The Department of Environment and Labour has been involved in monitoring air quality for several years and implemented the Industrial Air Emission Fees in 2004 to enhance its efforts. 

Halifax is known for its environmentally conscious citizens, 22% of whom travel to work by using public transportation, cycling, or walking. It's also hailed as the number one city in Canada for carpooling with 23.5% of the population participating.

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4. Helsinki, Uusimaa, Finland
Finland ranks number 6 for air quality on The Environmental Performance Index. 

The Clean Air for Helsinki program started in 2017 and focuses primarily on reducing nitrogen dioxide emissions from street traffic, street dust, and small-scale wood burning. One thing that residents are known for in Helsinki is riding their bicycles, which helps cut down on traffic congestion, fuel consumption, and carbon emissions that contribute to air pollution. Helsinki boasts 2,400 miles of bike lanes throughout the city, which is part of its overall sustainable transportation initiative to support carbon emission reductions. 

Finland took over the EU presidency in July of this year and is leading the EU's climate efforts by committing to cut its carbon emissions completely by 2035. Helsinki is one of the first 13 cities in the world to sign a Sustainable Development Declaration, pledging “to use the framework of the SDGs to do our part to help end extreme poverty, fight inequality and injustice, and work to prevent the harmful effects of climate change by 2030."

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5. Reykjavik, Iceland
Iceland ranks number 9 for air quality on The Environmental Performance Index.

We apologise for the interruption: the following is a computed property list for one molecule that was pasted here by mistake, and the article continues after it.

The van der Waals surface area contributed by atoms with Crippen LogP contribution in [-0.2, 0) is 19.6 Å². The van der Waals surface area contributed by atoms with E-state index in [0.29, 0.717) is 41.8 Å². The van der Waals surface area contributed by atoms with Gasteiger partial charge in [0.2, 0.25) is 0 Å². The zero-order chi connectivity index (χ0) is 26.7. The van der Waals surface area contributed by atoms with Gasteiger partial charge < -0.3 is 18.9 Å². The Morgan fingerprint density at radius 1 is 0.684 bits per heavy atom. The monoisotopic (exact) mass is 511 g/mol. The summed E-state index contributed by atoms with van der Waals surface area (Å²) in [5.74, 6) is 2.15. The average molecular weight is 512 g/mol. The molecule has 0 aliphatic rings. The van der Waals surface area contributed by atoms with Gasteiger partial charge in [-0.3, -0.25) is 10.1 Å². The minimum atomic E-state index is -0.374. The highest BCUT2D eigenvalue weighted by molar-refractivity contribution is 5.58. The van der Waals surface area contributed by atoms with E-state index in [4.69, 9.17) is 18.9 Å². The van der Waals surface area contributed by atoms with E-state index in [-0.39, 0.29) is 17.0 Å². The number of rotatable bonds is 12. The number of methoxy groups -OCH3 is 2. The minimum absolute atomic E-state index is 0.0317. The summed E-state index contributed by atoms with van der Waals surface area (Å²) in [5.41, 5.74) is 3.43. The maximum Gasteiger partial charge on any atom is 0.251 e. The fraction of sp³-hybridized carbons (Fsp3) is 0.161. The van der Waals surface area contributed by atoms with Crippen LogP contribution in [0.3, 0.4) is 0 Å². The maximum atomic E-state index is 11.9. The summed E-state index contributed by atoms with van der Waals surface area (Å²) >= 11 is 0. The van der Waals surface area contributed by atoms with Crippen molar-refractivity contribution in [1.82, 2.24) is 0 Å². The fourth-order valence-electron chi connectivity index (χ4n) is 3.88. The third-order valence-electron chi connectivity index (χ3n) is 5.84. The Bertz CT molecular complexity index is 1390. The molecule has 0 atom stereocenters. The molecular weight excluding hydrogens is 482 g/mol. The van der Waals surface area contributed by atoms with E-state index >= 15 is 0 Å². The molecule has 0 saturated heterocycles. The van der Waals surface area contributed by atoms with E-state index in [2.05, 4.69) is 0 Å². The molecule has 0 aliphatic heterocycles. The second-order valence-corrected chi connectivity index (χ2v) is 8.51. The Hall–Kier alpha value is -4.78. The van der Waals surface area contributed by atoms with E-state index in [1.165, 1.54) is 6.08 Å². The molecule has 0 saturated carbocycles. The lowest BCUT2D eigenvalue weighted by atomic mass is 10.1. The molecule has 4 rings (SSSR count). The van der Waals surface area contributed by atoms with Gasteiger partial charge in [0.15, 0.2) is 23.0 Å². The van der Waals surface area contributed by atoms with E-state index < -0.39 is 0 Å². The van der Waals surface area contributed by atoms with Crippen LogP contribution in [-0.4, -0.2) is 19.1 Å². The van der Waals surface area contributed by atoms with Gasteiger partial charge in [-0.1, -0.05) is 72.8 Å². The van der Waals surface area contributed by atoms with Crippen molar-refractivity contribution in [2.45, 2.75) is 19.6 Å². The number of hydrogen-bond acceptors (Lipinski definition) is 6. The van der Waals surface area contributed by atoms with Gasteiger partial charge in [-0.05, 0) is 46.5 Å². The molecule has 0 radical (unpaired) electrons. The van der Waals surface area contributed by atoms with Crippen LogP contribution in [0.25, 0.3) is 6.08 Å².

In 2018, the Icelandic government boosted its climate strategy with the goal of making Iceland carbon neutral before 2040 and to help meet its 2030 targets laid out in the Paris agreement. One unique feature of the capital city of Reykjavík is its natural source of geothermal energy. 

Nine out of ten households in Iceland are heated by geothermal energy and almost all of the electricity is produced from either geothermal or hydropower, which are both renewable energy sources. However, traffic congestion and changing weather patterns have contributed to some air pollution problems. 

Some of Reykjavik's clean air initiatives include working to reverse urban sprawl, promoting walking, cycling, and public transport, as well as continuing to invest in bike paths, installing more electric car charging points, and working with cities nearby to build a new rapid bus or light rail system.

From strong legislation and locally-led regulation, to renewable energy generation and alternative transportation, these cities have shown that it takes commitment, perseverance, and collaboration to reduce air pollution and eliminate carbon emissions in big cities around the world. 

Find out more about how we’re working to raise awareness about air pollution and how our solutions can help.